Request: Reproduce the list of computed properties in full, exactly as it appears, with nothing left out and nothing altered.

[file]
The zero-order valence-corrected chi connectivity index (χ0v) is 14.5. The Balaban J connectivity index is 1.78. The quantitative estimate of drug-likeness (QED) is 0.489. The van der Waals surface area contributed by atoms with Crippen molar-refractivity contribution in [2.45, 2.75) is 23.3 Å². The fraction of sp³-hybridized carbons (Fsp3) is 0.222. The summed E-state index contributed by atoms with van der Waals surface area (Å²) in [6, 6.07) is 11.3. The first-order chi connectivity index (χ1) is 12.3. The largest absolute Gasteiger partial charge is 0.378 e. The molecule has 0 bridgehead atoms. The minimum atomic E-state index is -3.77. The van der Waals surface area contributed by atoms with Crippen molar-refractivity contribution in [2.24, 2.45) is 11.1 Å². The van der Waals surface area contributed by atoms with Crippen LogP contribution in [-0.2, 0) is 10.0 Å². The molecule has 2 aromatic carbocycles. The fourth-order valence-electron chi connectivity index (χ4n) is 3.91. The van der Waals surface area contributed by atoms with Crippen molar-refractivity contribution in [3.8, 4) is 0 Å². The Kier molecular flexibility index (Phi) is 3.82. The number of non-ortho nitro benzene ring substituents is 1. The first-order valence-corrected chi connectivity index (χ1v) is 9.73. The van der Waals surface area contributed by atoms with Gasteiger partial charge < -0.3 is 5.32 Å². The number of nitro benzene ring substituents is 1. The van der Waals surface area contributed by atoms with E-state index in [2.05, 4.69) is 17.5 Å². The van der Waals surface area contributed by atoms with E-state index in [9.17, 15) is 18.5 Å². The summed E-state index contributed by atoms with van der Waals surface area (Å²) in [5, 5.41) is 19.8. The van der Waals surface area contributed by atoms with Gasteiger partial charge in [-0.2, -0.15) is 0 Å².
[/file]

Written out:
The zero-order valence-corrected chi connectivity index (χ0v) is 14.5. The Balaban J connectivity index is 1.78. The quantitative estimate of drug-likeness (QED) is 0.489. The van der Waals surface area contributed by atoms with Crippen molar-refractivity contribution in [2.45, 2.75) is 23.3 Å². The fraction of sp³-hybridized carbons (Fsp3) is 0.222. The summed E-state index contributed by atoms with van der Waals surface area (Å²) in [6, 6.07) is 11.3. The first-order chi connectivity index (χ1) is 12.3. The largest absolute Gasteiger partial charge is 0.378 e. The molecule has 0 bridgehead atoms. The minimum atomic E-state index is -3.77. The van der Waals surface area contributed by atoms with Crippen molar-refractivity contribution in [2.24, 2.45) is 11.1 Å². The van der Waals surface area contributed by atoms with Crippen LogP contribution in [-0.2, 0) is 10.0 Å². The molecule has 2 aromatic carbocycles. The fourth-order valence-electron chi connectivity index (χ4n) is 3.91. The van der Waals surface area contributed by atoms with Crippen molar-refractivity contribution in [3.8, 4) is 0 Å². The Kier molecular flexibility index (Phi) is 3.82. The number of non-ortho nitro benzene ring substituents is 1. The first-order valence-corrected chi connectivity index (χ1v) is 9.73. The van der Waals surface area contributed by atoms with Gasteiger partial charge < -0.3 is 5.32 Å². The number of nitro benzene ring substituents is 1. The van der Waals surface area contributed by atoms with E-state index in [2.05, 4.69) is 17.5 Å². The van der Waals surface area contributed by atoms with E-state index in [9.17, 15) is 18.5 Å². The summed E-state index contributed by atoms with van der Waals surface area (Å²) in [5, 5.41) is 19.8. The van der Waals surface area contributed by atoms with Gasteiger partial charge in [-0.2, -0.15) is 0 Å².